So, the market of “pros willing to switch” is a fairly small one. However, will the camera also appeal to hobbyists? Well, with a pricetag of around $4500 without a lens, you’re talking about a camera that costs what some people would spend on a used car. That’s a lot to swallow for someone who’s not making money from their photography.
To justify it, you’d probably ask yourself if the improvement in image quality over your phone would justify that cost. Most people buy their smartphones for a range of purposes, not just for its camera. The camera, in a sense, came with the package. It’s already in your pocket. The best camera, they say, is the one you have with you.
But if we were to be generous, we could say that the price of the iPhone 7 Plus camera was equal to the full price of the device, which is $769. A Sony A9 with a Sony FE 85mm f/1.4 GM Lens ($1,798) will set you back $6289.
6289 divided by 769 is 8.18.
So, in order to be a tempting investment for a hobbyist, the image quality of the Sony A9 would have to be around eight times better than an iPhone. That difference would have to be clearly visible in a blog post or on Facebook, and that difference would have to matter enough to make them abandon the powerhouse they already have in their pocket.
All of the photographs in this article were shot on iPhones. When viewed in a blog post, at standard screen sizes, do these images look eight times better than a D-SLR or mirrorless camera shot? And is that difference stark enough to motivate a hobbyist to buy a top-of-the-range mirrorless camera with a lens that will do it justice?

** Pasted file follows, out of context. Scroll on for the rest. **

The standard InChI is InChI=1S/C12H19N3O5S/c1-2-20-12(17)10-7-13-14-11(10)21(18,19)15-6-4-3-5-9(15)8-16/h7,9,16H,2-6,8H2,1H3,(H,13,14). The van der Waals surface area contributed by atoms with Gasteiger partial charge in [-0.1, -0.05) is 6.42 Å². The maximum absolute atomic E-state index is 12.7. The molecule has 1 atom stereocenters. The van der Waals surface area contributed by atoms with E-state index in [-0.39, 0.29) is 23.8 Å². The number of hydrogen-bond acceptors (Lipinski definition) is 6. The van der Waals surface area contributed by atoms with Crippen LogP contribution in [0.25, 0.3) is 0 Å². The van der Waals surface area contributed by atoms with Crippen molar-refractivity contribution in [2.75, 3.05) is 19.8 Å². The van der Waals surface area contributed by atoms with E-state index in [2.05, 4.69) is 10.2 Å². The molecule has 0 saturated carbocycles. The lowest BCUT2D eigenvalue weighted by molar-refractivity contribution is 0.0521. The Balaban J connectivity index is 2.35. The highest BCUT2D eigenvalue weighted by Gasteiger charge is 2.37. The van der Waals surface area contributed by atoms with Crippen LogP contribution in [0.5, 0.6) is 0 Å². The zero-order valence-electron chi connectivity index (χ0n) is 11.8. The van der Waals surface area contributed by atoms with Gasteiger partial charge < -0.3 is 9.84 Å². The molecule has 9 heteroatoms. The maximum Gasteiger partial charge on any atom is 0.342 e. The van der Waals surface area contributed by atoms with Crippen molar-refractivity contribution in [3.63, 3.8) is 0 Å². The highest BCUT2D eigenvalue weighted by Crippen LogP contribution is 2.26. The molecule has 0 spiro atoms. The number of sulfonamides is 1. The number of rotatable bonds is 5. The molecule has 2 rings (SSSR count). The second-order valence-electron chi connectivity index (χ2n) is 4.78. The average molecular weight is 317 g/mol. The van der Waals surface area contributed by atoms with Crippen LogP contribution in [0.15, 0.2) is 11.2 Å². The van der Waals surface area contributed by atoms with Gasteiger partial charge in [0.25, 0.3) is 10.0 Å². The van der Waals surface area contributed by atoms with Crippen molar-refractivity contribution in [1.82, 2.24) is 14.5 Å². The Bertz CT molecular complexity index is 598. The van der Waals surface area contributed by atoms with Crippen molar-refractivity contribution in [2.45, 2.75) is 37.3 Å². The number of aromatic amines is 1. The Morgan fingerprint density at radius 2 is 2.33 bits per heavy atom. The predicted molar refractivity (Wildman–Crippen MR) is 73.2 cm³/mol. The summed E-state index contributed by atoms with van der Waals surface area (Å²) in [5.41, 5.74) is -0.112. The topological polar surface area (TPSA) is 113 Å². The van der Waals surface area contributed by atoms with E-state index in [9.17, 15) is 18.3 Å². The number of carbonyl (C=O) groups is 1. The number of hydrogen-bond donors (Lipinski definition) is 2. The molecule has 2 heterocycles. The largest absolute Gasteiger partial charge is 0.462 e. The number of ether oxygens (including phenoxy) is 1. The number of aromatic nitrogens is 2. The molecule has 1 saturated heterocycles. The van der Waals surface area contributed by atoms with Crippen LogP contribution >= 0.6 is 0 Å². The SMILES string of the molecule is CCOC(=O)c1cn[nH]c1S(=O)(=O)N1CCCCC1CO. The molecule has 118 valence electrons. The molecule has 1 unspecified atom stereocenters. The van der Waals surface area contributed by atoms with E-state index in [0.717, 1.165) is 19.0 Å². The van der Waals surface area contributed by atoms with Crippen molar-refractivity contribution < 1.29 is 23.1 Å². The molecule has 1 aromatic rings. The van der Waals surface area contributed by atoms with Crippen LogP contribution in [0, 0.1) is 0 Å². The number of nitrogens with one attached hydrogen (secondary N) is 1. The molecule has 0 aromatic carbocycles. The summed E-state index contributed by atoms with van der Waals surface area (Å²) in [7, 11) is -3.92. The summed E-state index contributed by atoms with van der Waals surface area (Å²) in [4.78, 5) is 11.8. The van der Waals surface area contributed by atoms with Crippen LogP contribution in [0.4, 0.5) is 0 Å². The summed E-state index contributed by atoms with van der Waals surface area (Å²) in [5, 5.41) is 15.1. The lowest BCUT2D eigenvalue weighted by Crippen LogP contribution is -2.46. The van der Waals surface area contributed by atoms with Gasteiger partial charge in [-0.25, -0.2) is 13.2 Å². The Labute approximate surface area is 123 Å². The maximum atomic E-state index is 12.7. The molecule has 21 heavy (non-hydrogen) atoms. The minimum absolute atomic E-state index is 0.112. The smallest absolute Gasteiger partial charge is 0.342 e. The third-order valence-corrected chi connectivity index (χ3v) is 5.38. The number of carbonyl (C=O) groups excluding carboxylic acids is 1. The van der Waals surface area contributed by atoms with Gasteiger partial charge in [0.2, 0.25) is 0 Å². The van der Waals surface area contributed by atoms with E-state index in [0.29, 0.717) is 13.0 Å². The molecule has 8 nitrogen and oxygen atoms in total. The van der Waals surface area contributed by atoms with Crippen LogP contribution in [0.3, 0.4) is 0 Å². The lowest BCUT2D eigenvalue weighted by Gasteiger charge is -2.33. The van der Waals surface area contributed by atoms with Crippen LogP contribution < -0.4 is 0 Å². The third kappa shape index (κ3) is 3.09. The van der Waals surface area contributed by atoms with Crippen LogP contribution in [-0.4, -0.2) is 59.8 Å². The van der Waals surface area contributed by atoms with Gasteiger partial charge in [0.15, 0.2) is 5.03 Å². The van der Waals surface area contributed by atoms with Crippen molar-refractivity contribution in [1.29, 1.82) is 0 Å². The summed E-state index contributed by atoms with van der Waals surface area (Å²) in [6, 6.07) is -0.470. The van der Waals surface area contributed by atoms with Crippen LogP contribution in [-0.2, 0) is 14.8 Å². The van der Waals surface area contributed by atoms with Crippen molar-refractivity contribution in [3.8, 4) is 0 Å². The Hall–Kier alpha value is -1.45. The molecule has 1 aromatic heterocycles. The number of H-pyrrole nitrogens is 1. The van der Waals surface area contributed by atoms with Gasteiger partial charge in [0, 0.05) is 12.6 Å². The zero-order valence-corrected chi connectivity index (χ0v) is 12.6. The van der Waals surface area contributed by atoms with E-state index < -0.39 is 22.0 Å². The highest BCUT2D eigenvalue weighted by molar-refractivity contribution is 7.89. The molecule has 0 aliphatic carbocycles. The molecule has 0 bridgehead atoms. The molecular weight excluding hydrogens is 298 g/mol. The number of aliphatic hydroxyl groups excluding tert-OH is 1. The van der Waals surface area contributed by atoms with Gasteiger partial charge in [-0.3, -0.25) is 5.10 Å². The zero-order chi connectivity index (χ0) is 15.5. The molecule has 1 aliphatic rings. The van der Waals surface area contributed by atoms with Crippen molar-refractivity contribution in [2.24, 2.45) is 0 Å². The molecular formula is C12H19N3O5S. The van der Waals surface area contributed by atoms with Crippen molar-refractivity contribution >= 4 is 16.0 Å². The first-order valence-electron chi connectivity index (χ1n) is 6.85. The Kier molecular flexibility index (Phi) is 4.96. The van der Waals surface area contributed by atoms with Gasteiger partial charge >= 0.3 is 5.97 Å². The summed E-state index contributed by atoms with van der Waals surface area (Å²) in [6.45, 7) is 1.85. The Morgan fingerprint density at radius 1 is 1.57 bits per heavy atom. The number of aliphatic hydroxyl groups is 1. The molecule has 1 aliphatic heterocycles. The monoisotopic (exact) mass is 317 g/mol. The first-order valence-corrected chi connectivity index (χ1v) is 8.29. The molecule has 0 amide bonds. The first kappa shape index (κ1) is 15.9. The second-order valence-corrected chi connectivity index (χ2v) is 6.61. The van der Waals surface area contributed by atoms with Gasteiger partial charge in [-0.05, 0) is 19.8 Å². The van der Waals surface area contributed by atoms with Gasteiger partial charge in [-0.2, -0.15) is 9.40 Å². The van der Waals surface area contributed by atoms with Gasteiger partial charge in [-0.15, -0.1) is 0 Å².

Probably not. And that’s the crucial point we have to consider when we ask ourselves how to halt the digital camera collapse. The question should not be how the images are shot, but rather, how the images will be viewed.
The majority of images are viewed in line on a blog post or article. Some will be viewed in slightly larger sizes on photo gallery sites, but the majority will probably come from shares in Facebook timelines. Images in a compressed format, viewed in social media timelines are rarely going to look different enough to justify the price tag for enthusiasts.
The difference for a pro sports shooter will certainly be noticable. However, the potential market consists of those willing to spend thousands on switching gear to a system that isn’t well known for it’s pro photographer support scheme (although one does exist). That’s a fraction of a fraction, not a mass market.